Mortality by road traffic accidents in adolescents and young people, Brazil, 1996-2015: will we achieve SDG 3.6?

Marcelo Rasga Moreira José Mendes Ribeiro Caio Tavares Motta José Inácio Jardim Motta About the authors


This paper aims to analyze the main characteristics of Road Traffic Accidents (RTA) mortality in Brazil for the period 1996-2015, focusing on the 10-29 years’ age group. This is a two-step study consisting of (i) a bibliographic review on the topic of traffic violence in Brazil, and (ii) a study on RTA mortality in the Mortality Information System (SIM). The former situates the state of the art of scientific production on the theme and produces the theoretical reference for the analysis of the latter. During the period, about 39,000 people died by RTA, of which about 13,200 adolescents and young people died. The country should curb mortality to somewhere around 19,500/year and, among adolescents and young people, to 6,500/year to achieve SDG 3.6. With the establishment of the Brazilian Traffic Code (CTB), RTA mortality rate fell between 1997 and 2000. The rate increased in the subsequent decade. The focus on adolescents and young people help us understand that, in the post-CTB and Prohibition, male black and brown motorcyclists became the main victims. The literature provides data analysis and shows that reduction is currently submitted to an articulated discussion that involves worker’s health, gender, employment, urban mobility and advertising policies. Concerning SDG, this means that achieving SDG 3.6 is a process that involves interacting with policies targeting other SDGs.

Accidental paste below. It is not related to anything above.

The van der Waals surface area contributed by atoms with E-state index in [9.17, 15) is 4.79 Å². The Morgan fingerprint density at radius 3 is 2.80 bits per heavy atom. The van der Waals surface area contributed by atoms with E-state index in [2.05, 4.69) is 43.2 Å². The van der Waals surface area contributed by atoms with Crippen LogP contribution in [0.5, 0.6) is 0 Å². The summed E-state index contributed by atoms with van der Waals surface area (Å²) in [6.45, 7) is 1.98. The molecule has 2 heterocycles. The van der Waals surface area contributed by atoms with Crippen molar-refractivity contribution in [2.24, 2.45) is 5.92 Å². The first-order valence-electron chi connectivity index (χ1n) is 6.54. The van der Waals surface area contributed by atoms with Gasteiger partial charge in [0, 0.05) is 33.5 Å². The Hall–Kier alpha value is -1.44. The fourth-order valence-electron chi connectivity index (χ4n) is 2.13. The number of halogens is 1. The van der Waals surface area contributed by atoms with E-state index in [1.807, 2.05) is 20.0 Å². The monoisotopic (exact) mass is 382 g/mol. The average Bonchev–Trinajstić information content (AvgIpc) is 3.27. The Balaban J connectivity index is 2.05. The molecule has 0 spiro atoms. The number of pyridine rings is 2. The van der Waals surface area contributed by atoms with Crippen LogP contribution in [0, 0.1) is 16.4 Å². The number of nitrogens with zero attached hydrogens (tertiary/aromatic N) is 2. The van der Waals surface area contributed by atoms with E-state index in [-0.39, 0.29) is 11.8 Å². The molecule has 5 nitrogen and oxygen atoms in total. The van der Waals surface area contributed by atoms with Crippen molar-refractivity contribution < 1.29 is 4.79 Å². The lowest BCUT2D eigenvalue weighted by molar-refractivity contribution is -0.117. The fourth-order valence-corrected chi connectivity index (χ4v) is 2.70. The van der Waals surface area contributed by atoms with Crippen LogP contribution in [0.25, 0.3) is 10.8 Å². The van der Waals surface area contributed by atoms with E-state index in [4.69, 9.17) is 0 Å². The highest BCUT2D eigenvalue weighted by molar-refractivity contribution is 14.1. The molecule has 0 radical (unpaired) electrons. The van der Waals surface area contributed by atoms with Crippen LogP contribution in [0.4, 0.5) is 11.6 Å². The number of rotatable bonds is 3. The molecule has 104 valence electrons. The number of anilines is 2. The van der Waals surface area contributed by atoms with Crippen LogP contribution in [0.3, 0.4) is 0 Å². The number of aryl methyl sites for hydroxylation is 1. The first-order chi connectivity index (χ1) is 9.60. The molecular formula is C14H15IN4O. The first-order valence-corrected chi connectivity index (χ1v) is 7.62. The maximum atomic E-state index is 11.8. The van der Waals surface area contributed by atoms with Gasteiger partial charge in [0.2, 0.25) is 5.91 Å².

Traffic accidents; Policies; SDG

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